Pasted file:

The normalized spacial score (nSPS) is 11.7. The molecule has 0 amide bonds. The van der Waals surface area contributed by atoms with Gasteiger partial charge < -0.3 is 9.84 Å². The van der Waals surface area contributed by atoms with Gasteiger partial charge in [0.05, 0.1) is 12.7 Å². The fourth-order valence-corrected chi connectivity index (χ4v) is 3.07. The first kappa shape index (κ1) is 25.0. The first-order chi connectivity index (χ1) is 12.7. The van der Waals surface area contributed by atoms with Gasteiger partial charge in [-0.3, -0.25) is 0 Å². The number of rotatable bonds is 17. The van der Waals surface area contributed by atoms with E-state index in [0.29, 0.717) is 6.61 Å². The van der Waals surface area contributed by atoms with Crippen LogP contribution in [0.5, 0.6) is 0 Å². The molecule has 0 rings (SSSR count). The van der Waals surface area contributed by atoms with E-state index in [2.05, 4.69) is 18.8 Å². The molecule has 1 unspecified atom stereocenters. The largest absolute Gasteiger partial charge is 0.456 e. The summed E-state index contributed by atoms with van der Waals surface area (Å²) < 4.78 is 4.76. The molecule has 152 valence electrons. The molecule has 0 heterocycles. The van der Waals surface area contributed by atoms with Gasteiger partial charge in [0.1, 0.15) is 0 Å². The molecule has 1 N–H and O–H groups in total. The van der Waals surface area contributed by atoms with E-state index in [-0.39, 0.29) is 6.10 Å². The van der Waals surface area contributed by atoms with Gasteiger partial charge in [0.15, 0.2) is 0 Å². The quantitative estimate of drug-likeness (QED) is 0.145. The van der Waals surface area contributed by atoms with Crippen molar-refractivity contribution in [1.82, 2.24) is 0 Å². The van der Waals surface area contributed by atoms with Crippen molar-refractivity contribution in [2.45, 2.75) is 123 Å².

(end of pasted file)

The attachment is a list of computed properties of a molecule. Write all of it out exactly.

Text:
The normalized spacial score (nSPS) is 11.7. The molecule has 0 amide bonds. The van der Waals surface area contributed by atoms with Gasteiger partial charge < -0.3 is 9.84 Å². The van der Waals surface area contributed by atoms with Gasteiger partial charge in [0.05, 0.1) is 12.7 Å². The fourth-order valence-corrected chi connectivity index (χ4v) is 3.07. The first kappa shape index (κ1) is 25.0. The first-order chi connectivity index (χ1) is 12.7. The van der Waals surface area contributed by atoms with Gasteiger partial charge in [-0.3, -0.25) is 0 Å². The number of rotatable bonds is 17. The van der Waals surface area contributed by atoms with E-state index in [0.29, 0.717) is 6.61 Å². The van der Waals surface area contributed by atoms with Crippen LogP contribution in [0.5, 0.6) is 0 Å². The molecule has 0 rings (SSSR count). The van der Waals surface area contributed by atoms with E-state index in [2.05, 4.69) is 18.8 Å². The molecule has 1 unspecified atom stereocenters. The largest absolute Gasteiger partial charge is 0.456 e. The summed E-state index contributed by atoms with van der Waals surface area (Å²) < 4.78 is 4.76. The molecule has 152 valence electrons. The molecule has 0 heterocycles. The van der Waals surface area contributed by atoms with Gasteiger partial charge in [0.1, 0.15) is 0 Å². The molecule has 1 N–H and O–H groups in total. The van der Waals surface area contributed by atoms with E-state index in [-0.39, 0.29) is 6.10 Å². The van der Waals surface area contributed by atoms with Gasteiger partial charge in [0.15, 0.2) is 0 Å². The quantitative estimate of drug-likeness (QED) is 0.145. The van der Waals surface area contributed by atoms with Crippen molar-refractivity contribution in [1.82, 2.24) is 0 Å². The van der Waals surface area contributed by atoms with Crippen molar-refractivity contribution in [2.45, 2.75) is 123 Å².